Day\exterior on a city street as a car pulls up and the characters exchange some dialogue…

            The scene is simple enough and hardly worth further comment.   What makes it notable is that the shot featuring the two guys in the car was photographed on a different day and in a completely different location from the shots looking toward the movie’s star, Matt Dillon.

            The angle favoring his character was staged on a street corner in Woodhaven, Queens.  Due to some late-game script revisions, the complimentary frame showing his friends was re-shot weeks later (and some ten miles away) in the parking lot of the Silver Gull Beach Club in Breezy Point (also a part of Queens).

            Sharp eyes will notice the near-perfect match in lighting…  For Dillon, the sun is coming from screen left and hits the right side of his face.  Meanwhile, his buddies are getting the sun (at the exact same moment, movie-wise) from a slightly flatter position – almost directly into their faces as they turn to speak to him.  Once again, we see that cinematography has nothing to do with hewing to the exactitudes of nature.  Instead, it often seeks to manipulate conditions so as to fool the viewer into thinking what’s onscreen is indeed the genuine item. 

            The important thing is that the effect works perfectly and calls no attention to itself.  Here’s a big salute to cinematographer James A. Contner for pulling it off so well.  His control of exposure and color-matching are superb.  They also provide a great example of the liberties you can take with your lighting – as long as you’re aware of the rules you might be breaking!


2 thoughts on “LIGHTING DIAGRAM #72 – THE FLAMINGO KID (1984)”

  1. Hi Richard, I’m have to tell you I also worked on The Flamingo Kid. Along with my old friend Kevin O’Callahan, we were working in supply cars for the film (including the one in this scene). We also ended up doing some props work and helping out with staging at the beach club for other scenes. Kevin had the genius idea for us to build a Flamingo out of an old scooter – The Flamingo Scooter. Happily it ended up as part of the poster image. We were not asked to do this by anyone and when they called up the scooter for its scene, everyone hung in silence as the director gave it his approval. It was a big win for my friend Kevin and it did not hurt me either, but my fondest memory of that day was hanging around the camera. I’m not sure who it was on the camera team that was so supportive of my interests and showed me a few things, to this day it is an enduring and happy memory. Perhaps it was you.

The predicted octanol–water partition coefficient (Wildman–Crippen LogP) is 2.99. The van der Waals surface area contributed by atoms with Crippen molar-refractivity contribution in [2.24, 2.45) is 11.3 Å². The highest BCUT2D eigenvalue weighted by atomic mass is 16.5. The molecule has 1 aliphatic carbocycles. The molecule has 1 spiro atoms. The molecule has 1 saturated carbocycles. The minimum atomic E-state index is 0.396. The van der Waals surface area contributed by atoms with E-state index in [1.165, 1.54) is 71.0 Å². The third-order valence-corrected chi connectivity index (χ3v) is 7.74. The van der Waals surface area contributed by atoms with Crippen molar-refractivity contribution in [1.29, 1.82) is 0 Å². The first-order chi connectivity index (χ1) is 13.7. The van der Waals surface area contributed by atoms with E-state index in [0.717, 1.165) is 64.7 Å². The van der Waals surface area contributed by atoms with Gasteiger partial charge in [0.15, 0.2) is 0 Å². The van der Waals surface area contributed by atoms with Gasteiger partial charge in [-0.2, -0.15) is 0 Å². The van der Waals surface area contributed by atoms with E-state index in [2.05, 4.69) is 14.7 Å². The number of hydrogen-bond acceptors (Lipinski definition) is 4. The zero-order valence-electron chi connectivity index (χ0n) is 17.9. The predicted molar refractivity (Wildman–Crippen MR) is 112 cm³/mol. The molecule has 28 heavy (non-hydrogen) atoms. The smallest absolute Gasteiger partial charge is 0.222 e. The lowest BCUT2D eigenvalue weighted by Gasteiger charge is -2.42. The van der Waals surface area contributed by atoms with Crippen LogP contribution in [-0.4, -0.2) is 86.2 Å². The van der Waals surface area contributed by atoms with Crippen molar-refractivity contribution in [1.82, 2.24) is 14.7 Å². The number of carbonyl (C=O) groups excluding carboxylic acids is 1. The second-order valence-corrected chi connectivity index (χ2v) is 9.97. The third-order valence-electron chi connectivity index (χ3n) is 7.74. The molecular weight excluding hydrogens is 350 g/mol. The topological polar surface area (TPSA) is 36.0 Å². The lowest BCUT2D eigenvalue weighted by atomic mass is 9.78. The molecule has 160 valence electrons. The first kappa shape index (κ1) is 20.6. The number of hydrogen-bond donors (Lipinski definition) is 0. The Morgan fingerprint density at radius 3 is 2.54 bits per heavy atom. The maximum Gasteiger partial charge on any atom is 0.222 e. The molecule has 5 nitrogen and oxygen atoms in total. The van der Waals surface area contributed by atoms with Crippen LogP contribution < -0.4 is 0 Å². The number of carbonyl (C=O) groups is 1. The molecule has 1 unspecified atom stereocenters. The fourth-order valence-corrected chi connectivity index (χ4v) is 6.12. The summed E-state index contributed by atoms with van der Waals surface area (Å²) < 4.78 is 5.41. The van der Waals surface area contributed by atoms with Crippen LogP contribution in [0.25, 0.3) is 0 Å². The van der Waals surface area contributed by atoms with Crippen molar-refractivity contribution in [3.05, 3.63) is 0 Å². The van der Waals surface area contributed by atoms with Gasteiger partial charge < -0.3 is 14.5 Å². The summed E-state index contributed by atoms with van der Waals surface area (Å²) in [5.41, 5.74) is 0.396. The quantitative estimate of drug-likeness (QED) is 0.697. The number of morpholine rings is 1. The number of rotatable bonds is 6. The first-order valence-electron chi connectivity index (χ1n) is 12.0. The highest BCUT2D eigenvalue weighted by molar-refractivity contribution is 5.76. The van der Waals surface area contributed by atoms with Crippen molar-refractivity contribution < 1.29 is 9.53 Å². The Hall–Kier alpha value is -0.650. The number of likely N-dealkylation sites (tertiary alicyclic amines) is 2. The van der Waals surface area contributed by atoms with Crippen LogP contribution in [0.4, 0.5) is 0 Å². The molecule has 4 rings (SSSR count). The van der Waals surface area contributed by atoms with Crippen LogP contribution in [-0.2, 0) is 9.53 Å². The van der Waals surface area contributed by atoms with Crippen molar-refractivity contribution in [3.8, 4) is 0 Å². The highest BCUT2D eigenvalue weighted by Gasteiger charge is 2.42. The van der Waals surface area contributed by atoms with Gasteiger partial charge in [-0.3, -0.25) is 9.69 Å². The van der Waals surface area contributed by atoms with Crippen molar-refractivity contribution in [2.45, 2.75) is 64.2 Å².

I went on to work on a number of other features and commercials work fabricating props and SFX. I have a career defined mostly by working in advertising as an art director and then creative director. Of course this has given me ample opportunity to produce all kinds of work but my first love is a passion for making images that help tell stories. I now also teach at Skidmore College, still do some work in advertising and make short films. Kevin has also added teaching at SVA to his incredibly long list of accomplishments. Thanks for the great posts.

  2. Guy – thank you for your response. I have nothing but the best memories of working on that film; every day I couldn’t wait to get to set. I remember that Flamingo scooter well and am so happy to know that we had to have crossed paths. I send you my best and hope we meet up again sometime in the future!

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